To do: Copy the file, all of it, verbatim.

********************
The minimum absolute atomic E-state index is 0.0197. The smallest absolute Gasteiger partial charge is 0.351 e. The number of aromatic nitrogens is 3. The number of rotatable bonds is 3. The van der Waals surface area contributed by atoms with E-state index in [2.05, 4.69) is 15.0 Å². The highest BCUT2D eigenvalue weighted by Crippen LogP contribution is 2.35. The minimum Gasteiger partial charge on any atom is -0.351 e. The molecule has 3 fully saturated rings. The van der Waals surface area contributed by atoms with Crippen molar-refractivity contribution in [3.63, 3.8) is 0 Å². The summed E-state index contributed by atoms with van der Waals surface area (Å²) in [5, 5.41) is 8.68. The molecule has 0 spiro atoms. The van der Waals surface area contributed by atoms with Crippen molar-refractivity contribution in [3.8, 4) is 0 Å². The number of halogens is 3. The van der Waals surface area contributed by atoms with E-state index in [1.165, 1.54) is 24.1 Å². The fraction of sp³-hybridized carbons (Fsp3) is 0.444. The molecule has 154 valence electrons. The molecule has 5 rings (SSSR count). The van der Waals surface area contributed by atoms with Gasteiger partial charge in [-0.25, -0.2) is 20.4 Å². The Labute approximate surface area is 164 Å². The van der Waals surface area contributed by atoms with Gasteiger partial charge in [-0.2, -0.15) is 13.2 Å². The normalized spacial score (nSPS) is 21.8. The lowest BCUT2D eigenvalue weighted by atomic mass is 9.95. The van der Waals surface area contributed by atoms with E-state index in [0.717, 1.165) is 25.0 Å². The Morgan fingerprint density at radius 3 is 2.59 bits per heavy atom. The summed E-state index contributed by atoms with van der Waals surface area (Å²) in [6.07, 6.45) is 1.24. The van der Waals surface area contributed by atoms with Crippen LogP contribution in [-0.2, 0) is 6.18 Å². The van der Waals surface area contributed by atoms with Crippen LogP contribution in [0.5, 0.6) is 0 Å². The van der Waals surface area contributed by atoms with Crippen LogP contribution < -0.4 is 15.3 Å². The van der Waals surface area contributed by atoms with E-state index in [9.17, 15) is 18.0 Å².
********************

The minimum absolute atomic E-state index is 0.0197. The smallest absolute Gasteiger partial charge is 0.351 e. The number of aromatic nitrogens is 3. The number of rotatable bonds is 3. The van der Waals surface area contributed by atoms with E-state index in [2.05, 4.69) is 15.0 Å². The highest BCUT2D eigenvalue weighted by Crippen LogP contribution is 2.35. The minimum Gasteiger partial charge on any atom is -0.351 e. The molecule has 3 fully saturated rings. The van der Waals surface area contributed by atoms with Crippen molar-refractivity contribution in [3.63, 3.8) is 0 Å². The summed E-state index contributed by atoms with van der Waals surface area (Å²) in [5, 5.41) is 8.68. The molecule has 0 spiro atoms. The van der Waals surface area contributed by atoms with Crippen molar-refractivity contribution in [3.8, 4) is 0 Å². The number of halogens is 3. The van der Waals surface area contributed by atoms with E-state index in [1.165, 1.54) is 24.1 Å². The fraction of sp³-hybridized carbons (Fsp3) is 0.444. The molecule has 154 valence electrons. The molecule has 5 rings (SSSR count). The van der Waals surface area contributed by atoms with Gasteiger partial charge in [-0.25, -0.2) is 20.4 Å². The Labute approximate surface area is 164 Å². The van der Waals surface area contributed by atoms with Gasteiger partial charge in [-0.2, -0.15) is 13.2 Å². The normalized spacial score (nSPS) is 21.8. The lowest BCUT2D eigenvalue weighted by atomic mass is 9.95. The van der Waals surface area contributed by atoms with E-state index in [0.717, 1.165) is 25.0 Å². The Morgan fingerprint density at radius 3 is 2.59 bits per heavy atom. The summed E-state index contributed by atoms with van der Waals surface area (Å²) in [6.07, 6.45) is 1.24. The van der Waals surface area contributed by atoms with Crippen LogP contribution in [-0.2, 0) is 6.18 Å². The van der Waals surface area contributed by atoms with Crippen LogP contribution in [0.5, 0.6) is 0 Å². The van der Waals surface area contributed by atoms with Crippen LogP contribution < -0.4 is 15.3 Å². The van der Waals surface area contributed by atoms with E-state index in [9.17, 15) is 18.0 Å².